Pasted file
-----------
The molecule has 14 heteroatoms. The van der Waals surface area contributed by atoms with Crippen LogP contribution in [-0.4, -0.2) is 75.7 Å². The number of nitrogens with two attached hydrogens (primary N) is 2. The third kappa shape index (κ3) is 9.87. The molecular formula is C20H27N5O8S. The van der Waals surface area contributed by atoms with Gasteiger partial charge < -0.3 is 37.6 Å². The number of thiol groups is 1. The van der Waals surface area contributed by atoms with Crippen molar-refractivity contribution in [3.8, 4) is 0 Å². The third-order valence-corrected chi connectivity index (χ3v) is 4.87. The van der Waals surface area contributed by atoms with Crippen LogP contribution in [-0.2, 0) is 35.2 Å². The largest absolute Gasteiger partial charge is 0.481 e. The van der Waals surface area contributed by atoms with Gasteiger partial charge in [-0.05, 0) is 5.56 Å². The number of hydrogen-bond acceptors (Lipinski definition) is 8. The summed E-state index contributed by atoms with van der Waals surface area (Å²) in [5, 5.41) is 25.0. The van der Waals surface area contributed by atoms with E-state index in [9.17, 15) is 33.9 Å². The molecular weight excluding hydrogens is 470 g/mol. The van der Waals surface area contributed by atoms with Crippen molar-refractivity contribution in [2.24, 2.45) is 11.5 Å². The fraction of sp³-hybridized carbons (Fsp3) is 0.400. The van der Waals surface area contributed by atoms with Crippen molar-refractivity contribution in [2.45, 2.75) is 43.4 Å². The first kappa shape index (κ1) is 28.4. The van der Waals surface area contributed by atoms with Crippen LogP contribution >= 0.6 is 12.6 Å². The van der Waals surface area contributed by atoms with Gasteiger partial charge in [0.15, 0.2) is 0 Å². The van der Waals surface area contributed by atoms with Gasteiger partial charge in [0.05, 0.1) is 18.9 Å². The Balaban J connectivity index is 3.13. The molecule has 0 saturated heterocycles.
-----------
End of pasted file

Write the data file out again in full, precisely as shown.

The molecule has 14 heteroatoms. The van der Waals surface area contributed by atoms with Crippen LogP contribution in [-0.4, -0.2) is 75.7 Å². The number of nitrogens with two attached hydrogens (primary N) is 2. The third kappa shape index (κ3) is 9.87. The molecular formula is C20H27N5O8S. The van der Waals surface area contributed by atoms with Gasteiger partial charge < -0.3 is 37.6 Å². The number of thiol groups is 1. The van der Waals surface area contributed by atoms with Crippen molar-refractivity contribution in [3.8, 4) is 0 Å². The third-order valence-corrected chi connectivity index (χ3v) is 4.87. The van der Waals surface area contributed by atoms with Crippen LogP contribution in [-0.2, 0) is 35.2 Å². The largest absolute Gasteiger partial charge is 0.481 e. The van der Waals surface area contributed by atoms with Gasteiger partial charge in [-0.05, 0) is 5.56 Å². The number of hydrogen-bond acceptors (Lipinski definition) is 8. The summed E-state index contributed by atoms with van der Waals surface area (Å²) in [5, 5.41) is 25.0. The van der Waals surface area contributed by atoms with E-state index in [9.17, 15) is 33.9 Å². The molecular weight excluding hydrogens is 470 g/mol. The van der Waals surface area contributed by atoms with Crippen molar-refractivity contribution in [2.24, 2.45) is 11.5 Å². The fraction of sp³-hybridized carbons (Fsp3) is 0.400. The van der Waals surface area contributed by atoms with Crippen molar-refractivity contribution in [2.45, 2.75) is 43.4 Å². The first kappa shape index (κ1) is 28.4. The van der Waals surface area contributed by atoms with Crippen LogP contribution >= 0.6 is 12.6 Å². The van der Waals surface area contributed by atoms with Gasteiger partial charge in [0.15, 0.2) is 0 Å². The van der Waals surface area contributed by atoms with Gasteiger partial charge in [0.05, 0.1) is 18.9 Å². The Balaban J connectivity index is 3.13. The molecule has 0 saturated heterocycles.